IVHs are underpinned by decades of research in the human-computer interface field. Real-world success has been dominated by the health sector, where IVHs have been shown to achieve a measurable positive impact on people’s health and wellbeing. Indeed, patients report that they feel much more comfortable interacting with IVAs than they do with their doctors. So why hasn’t customer support been taken over by virtual humans yet? Why are we still stuck with phone queues and clunky chatbots?
IVHs incorporate a range of technologies that are hugely exciting, but they must also be reliable, available, and affordable in order to transform businesses in the mainstream, and this has only happened fairly recently. Real-time visualisation of human-like characters can now demonstrate stunning fidelity on new-generation computers and smartphones and through WebGL within web browsers. Speech synthesis and recognition have made huge strides towards human-equivalent performance, and natural language understanding and related artificial intelligence have become available at scale. Meanwhile, augmented reality is shaping to become the next big thing, with IVAs constituting the perfect interface technology for this medium.
Not all of these need to be in place for IVHs to be effective. Depending on the application, a cartoon-like character with simple dialogue trees might do just as well as a more sophisticated IVH, and development costs and time can thus be minimized without sacrificing any efficacy. Existing chatbots can also easily be enhanced with more engaging visuals and social behaviours that improve customer engagement. But the thing is: most business owners I speak with don’t even know where to start when it comes to automating their customer service, let alone using a virtual human for this purpose.
It helps to take the same approach that you would with any other task you would outsource. What does the ideal outcome look like? Any task that involves a conversation with a human being can be turned into an IVH. That includes a huge set of tasks that are commercially useful, ranging from sales to support, in addition to many other uses in education and entertainment. You probably have something that can be turned into an IVH right now. Think about the conversations you consistently have the customers or the processes or information you consistently go through. Document it once and then design a virtual human that perfectly executes this conversation time and time again. It’s really that simple.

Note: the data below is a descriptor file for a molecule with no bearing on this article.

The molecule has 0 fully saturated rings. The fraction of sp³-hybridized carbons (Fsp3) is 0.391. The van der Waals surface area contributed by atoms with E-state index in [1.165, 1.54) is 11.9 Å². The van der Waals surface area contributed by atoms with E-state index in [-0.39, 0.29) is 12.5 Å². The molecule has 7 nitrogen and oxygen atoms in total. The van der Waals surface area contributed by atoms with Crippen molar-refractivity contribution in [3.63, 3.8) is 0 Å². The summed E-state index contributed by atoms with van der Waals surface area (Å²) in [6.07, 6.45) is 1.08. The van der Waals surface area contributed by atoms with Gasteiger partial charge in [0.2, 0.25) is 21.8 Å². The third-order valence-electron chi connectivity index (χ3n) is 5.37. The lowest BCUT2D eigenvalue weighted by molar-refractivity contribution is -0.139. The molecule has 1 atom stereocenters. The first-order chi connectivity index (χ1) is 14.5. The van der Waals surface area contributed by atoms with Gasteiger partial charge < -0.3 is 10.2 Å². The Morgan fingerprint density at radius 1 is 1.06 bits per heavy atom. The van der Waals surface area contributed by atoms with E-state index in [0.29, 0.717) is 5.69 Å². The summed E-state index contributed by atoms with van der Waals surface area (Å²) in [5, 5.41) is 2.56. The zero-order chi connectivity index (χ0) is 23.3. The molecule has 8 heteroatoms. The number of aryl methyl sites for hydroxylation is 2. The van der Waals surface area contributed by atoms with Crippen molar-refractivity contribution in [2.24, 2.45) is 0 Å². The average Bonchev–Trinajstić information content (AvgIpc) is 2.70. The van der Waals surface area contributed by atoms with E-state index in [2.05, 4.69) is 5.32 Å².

Virtual humans can be delivered through a variety of channels, including mobile apps, web widgets, and even virtual reality. But IVHs are not magic; you still need to create a solution that is right for your specific business needs and can be easily accessed by your customers. A good first step is to speak to an IVH provider or expert about what you want to automate or improve upon your existing solutions. Explore how you can transform the way you engage with your customers. Then deploy a limited trial to work out the potential — and the drawbacks — of this approach before going all in.
IVHs are an exciting frontier in customer service. Virtual humans, with their perfect availability, consistency, and friendliness, will one day dominate the customer service experience. This isn’t merely a possibility, but absolutely assured by our innate human preferences. The journey towards this future has only just begun, and there is much for us to learn yet. But businesses diving into this today will gain the experience to navigate this new territory successfully and reap the greatest rewards.